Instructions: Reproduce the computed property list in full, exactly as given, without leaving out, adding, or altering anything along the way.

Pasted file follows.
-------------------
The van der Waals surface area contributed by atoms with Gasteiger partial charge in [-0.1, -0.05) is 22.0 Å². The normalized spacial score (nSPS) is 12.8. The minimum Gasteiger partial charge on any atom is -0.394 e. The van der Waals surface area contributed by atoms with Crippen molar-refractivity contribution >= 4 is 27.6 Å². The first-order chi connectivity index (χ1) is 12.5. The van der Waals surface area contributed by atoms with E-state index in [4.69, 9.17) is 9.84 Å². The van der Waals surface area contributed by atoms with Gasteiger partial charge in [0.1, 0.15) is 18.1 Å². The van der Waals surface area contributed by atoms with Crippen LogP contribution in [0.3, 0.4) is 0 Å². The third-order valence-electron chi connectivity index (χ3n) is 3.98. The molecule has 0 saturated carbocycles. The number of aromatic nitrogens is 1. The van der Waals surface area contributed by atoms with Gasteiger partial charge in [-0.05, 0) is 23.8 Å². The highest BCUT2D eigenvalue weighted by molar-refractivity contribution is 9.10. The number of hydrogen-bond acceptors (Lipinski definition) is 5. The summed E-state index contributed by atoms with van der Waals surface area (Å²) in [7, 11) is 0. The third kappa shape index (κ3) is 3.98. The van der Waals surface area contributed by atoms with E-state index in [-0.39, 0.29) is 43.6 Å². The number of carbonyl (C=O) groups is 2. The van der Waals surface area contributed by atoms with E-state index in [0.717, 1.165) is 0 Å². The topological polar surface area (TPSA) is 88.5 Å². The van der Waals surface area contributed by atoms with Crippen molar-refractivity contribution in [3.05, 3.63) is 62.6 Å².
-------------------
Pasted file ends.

The van der Waals surface area contributed by atoms with Gasteiger partial charge in [-0.1, -0.05) is 22.0 Å². The normalized spacial score (nSPS) is 12.8. The minimum Gasteiger partial charge on any atom is -0.394 e. The van der Waals surface area contributed by atoms with Crippen molar-refractivity contribution >= 4 is 27.6 Å². The first-order chi connectivity index (χ1) is 12.5. The van der Waals surface area contributed by atoms with E-state index in [4.69, 9.17) is 9.84 Å². The van der Waals surface area contributed by atoms with Gasteiger partial charge in [0.1, 0.15) is 18.1 Å². The van der Waals surface area contributed by atoms with Crippen LogP contribution in [0.3, 0.4) is 0 Å². The third-order valence-electron chi connectivity index (χ3n) is 3.98. The molecule has 0 saturated carbocycles. The number of aromatic nitrogens is 1. The van der Waals surface area contributed by atoms with Gasteiger partial charge in [-0.05, 0) is 23.8 Å². The highest BCUT2D eigenvalue weighted by molar-refractivity contribution is 9.10. The number of hydrogen-bond acceptors (Lipinski definition) is 5. The summed E-state index contributed by atoms with van der Waals surface area (Å²) in [7, 11) is 0. The third kappa shape index (κ3) is 3.98. The van der Waals surface area contributed by atoms with E-state index in [-0.39, 0.29) is 43.6 Å². The number of carbonyl (C=O) groups is 2. The van der Waals surface area contributed by atoms with E-state index in [0.717, 1.165) is 0 Å². The topological polar surface area (TPSA) is 88.5 Å². The van der Waals surface area contributed by atoms with Crippen molar-refractivity contribution in [3.05, 3.63) is 62.6 Å².